Thursday, August 28, 2014
Outfit for a Wednesday: Dots and Dots and Dots
I have never bought a mix-and-matched outfit, head to toe, straight off the display mannequin of a store, and I can say with very, very near certainty that I never will; a firm background in both science and early James Bond films have taught that it is risky to firmly commit to "never." Although I am an independent shopper and enjoy constructing my own head to toe looks, without the aid of a sales associate, a brand look book, or style editorials of the latest seasonal trends hot from the catwalk, I still often use some type of theme, even a very loose one, to unify my look. This could be purely mood-based, aesthetic-based, memory association-based, anything. Yesterday morning, I extracted this cream and polka dot patterned vintage Oscar de la Renta skirt from the cavern that is my closet; it has not been worn in many, many months and was the ideal alternative to my recent denim rut.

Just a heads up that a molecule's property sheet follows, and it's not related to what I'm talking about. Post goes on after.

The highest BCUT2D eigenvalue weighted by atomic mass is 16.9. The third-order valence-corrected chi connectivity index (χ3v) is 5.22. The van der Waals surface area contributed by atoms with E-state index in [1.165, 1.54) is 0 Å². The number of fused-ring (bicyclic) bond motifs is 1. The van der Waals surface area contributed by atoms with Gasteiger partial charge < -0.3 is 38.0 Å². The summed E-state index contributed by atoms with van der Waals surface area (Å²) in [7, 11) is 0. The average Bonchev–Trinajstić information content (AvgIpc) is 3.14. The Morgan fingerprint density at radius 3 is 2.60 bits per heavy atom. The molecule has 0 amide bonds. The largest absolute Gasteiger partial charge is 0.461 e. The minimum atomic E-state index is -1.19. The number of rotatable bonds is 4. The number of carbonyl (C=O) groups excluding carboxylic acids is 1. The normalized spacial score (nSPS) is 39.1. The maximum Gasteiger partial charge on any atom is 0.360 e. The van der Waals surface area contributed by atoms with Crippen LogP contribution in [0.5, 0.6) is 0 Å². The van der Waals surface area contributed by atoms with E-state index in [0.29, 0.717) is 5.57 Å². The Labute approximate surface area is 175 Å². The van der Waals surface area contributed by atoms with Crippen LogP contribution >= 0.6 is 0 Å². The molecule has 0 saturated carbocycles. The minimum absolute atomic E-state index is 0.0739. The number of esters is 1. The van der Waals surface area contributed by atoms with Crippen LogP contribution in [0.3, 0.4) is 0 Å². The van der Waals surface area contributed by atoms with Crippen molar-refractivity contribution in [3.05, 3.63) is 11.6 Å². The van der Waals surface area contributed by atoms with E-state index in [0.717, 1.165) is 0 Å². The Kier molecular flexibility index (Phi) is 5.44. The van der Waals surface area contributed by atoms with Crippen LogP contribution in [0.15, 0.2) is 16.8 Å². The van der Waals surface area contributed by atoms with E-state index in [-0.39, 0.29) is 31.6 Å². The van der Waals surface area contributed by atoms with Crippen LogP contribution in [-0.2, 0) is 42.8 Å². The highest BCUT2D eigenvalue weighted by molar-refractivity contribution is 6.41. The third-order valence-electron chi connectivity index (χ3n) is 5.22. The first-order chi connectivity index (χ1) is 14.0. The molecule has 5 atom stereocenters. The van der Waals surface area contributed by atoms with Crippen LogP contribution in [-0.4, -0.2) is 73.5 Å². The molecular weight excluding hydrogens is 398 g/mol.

The nuance of the classic polka dot pattern of this piece, stripes varying in width, oscillating between black and yellow, the sultry just below the knee length perfect for a tall woman, and the movement of the pleats have always attracted me. Playing with the polka dots and further accenting the subtle black in the pattern, I paired the skirt with a black top embellished with three strands of muddled gold medallion dots along the neck. Pushing the trope even more, I selected this lucite bangle encasing raised dots of gold, like bits of metallic dew. The circular pattern repeats, but the texture and tone vary, offering, to me, greater interest than a precisely complementing set of pieces. Finally, to polish off this polka dot parade, I wore a pair of black and gold earrings, a mostly recent acquisition and wonderfully practical for my wardrobe resplendent with gold and black pieces. Rather than the smooth, clean geometric lines of the perfect circles, these earrings offer a rugged, organic kind of mimicry to the dot, as though they were chiseled straight from some stone, or perhaps grown in a field, like a crop of cabbage.